Gingrich also made the only South Carolina-specific references of all the candidates, saying he would push for offshore energy development and use the proceeds to modernize the Port of Charleston, which is responsible for one in five jobs in the state.
South Carolina remained tough territory for Romney, who placed fourth here four years ago and ended his campaign a few weeks later.
Romney also had endorsements from Gov. Nikki Haley and most of its largest newspapers. Still, he’s leaving here 1-2 in the first three GOP voting states.
Romney delivered his concession speech just before 8 p.m., well before the results were tallied but long after many media outlets had called the race.
His supporters roared as he took the podium, and Romney joked, “You should hear them when we win.”
He said he called to congratulate Gingrich and vowed to fight on. “In the coming weeks and months I’ll keep fighting for every single vote. I will compete in every single state,” he said.
“We’re going to win this nomination and we’re going to defeat President Obama in November. Our campaign will be about the businesses I helped start, not the bills I tried to pass. ... I don’t shrink from competition. I embrace it.”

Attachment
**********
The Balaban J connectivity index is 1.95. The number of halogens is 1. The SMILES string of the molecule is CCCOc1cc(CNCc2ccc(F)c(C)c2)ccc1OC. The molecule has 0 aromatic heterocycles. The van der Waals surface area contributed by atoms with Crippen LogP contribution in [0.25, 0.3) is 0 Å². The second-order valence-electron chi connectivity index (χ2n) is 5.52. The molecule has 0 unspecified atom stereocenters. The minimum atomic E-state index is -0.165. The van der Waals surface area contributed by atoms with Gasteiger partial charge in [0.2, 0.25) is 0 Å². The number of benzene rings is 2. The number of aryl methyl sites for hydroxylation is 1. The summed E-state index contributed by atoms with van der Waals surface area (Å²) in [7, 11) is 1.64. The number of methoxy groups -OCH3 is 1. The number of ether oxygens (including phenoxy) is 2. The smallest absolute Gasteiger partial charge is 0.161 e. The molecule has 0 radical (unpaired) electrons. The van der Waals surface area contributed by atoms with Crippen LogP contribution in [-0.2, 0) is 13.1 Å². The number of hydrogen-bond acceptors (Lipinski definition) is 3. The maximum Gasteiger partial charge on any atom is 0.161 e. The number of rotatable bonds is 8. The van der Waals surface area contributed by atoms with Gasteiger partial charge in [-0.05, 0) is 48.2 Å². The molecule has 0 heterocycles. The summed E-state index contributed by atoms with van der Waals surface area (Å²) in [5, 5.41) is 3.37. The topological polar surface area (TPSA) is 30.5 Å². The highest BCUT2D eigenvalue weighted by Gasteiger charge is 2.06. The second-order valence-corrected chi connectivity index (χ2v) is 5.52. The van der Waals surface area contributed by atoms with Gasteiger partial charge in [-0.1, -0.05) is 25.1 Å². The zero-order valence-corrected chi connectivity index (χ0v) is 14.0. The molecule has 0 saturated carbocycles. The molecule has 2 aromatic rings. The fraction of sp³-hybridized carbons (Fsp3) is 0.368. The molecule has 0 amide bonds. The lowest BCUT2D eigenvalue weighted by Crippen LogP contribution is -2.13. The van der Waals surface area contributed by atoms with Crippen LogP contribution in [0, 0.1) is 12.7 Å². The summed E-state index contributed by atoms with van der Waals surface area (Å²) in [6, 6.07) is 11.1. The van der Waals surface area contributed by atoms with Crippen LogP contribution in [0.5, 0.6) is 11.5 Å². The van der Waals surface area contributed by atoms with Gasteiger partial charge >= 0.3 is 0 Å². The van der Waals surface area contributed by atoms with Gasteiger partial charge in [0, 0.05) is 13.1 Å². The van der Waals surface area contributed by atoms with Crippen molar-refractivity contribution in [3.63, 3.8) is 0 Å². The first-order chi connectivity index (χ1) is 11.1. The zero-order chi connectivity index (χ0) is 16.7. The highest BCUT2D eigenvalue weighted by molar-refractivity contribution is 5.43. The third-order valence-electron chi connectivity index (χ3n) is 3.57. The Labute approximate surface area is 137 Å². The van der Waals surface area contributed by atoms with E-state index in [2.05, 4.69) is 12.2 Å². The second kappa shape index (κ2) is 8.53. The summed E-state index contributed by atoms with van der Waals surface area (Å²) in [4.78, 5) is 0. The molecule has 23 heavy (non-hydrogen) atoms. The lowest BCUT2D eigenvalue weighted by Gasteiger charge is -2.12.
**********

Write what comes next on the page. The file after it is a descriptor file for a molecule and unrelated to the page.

Haley vowed to continue to campaign for Romney as the race moves on to other states, provided that she can work it into her schedule.
Romney remained the main target of Democrats Saturday night, just like he has since the campaign moved to South Carolina.
Democratic National Chairwoman Debbie Wasserman Schultz released a statement ignoring Gingrich but noting that Romney’s campaign has faltered. “Mitt Romney’s been exposed as being out of touch with the middle class,” she said, “and voters are seeing that he lives by another set of rules.”
Santorum, who made more campaign visits to South Carolina than any other candidate, had emphasized his record fighting against abortion and for traditional marriage. He hoped to win over the state’s evangelical Republicans, who can be a formidable voting bloc.
But in a contest where the dominant issues were about jobs — especially in a state with unemployment near 10 percent — and who was best positioned to beat Obama this fall, social issues appeared to take a back seat.
Conceding the results, Santorum delivered his final South Carolina remarks to an auditorium at The Citadel, where he noted his Iowa win and declared the nomination race still up for grabs.
“Three states, three winners,” he said to cheers. “What a great country.”
He stuck to his theme of representing working families in America whom he said have been left behind by Washington and the politics of both the major parties.
Paul, whose supporters remained among the most vocal and active in the race, proved that support for his Libertarian-blend of Republicanism is on the rise here.
Paul received only 3.6 percent of the vote four years ago; on Saturday he roughly tripled those numbers.
“There’s every reason to be encouraged,” Paul said.